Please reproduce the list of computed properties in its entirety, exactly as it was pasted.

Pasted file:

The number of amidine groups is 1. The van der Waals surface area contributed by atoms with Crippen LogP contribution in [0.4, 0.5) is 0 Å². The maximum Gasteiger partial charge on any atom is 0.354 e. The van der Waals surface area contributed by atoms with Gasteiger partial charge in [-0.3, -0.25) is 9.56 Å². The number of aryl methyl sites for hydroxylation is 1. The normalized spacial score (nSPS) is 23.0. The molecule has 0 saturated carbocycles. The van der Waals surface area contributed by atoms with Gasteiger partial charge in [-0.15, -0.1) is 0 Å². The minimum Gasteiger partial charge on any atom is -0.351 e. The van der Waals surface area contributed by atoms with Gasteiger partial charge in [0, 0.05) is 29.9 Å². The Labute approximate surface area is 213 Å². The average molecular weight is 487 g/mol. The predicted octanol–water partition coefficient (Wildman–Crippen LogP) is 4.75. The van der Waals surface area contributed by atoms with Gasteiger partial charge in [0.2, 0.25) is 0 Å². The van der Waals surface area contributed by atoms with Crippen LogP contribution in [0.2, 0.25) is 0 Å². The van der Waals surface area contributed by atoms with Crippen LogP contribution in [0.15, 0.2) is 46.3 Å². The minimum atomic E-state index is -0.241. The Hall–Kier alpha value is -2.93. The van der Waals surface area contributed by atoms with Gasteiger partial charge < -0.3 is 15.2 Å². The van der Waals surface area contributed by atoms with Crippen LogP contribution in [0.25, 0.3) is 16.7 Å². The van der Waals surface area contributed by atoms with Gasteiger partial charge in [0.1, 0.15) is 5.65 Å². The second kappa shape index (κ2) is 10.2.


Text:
The number of amidine groups is 1. The van der Waals surface area contributed by atoms with Crippen LogP contribution in [0.4, 0.5) is 0 Å². The maximum Gasteiger partial charge on any atom is 0.354 e. The van der Waals surface area contributed by atoms with Gasteiger partial charge in [-0.3, -0.25) is 9.56 Å². The number of aryl methyl sites for hydroxylation is 1. The normalized spacial score (nSPS) is 23.0. The molecule has 0 saturated carbocycles. The van der Waals surface area contributed by atoms with Gasteiger partial charge in [-0.15, -0.1) is 0 Å². The minimum Gasteiger partial charge on any atom is -0.351 e. The van der Waals surface area contributed by atoms with Gasteiger partial charge in [0, 0.05) is 29.9 Å². The Labute approximate surface area is 213 Å². The average molecular weight is 487 g/mol. The predicted octanol–water partition coefficient (Wildman–Crippen LogP) is 4.75. The van der Waals surface area contributed by atoms with Gasteiger partial charge in [0.2, 0.25) is 0 Å². The van der Waals surface area contributed by atoms with Crippen LogP contribution in [0.2, 0.25) is 0 Å². The van der Waals surface area contributed by atoms with Crippen LogP contribution in [0.15, 0.2) is 46.3 Å². The minimum atomic E-state index is -0.241. The Hall–Kier alpha value is -2.93. The van der Waals surface area contributed by atoms with Gasteiger partial charge < -0.3 is 15.2 Å². The van der Waals surface area contributed by atoms with Crippen LogP contribution in [0.25, 0.3) is 16.7 Å². The van der Waals surface area contributed by atoms with Gasteiger partial charge in [0.1, 0.15) is 5.65 Å². The second kappa shape index (κ2) is 10.2.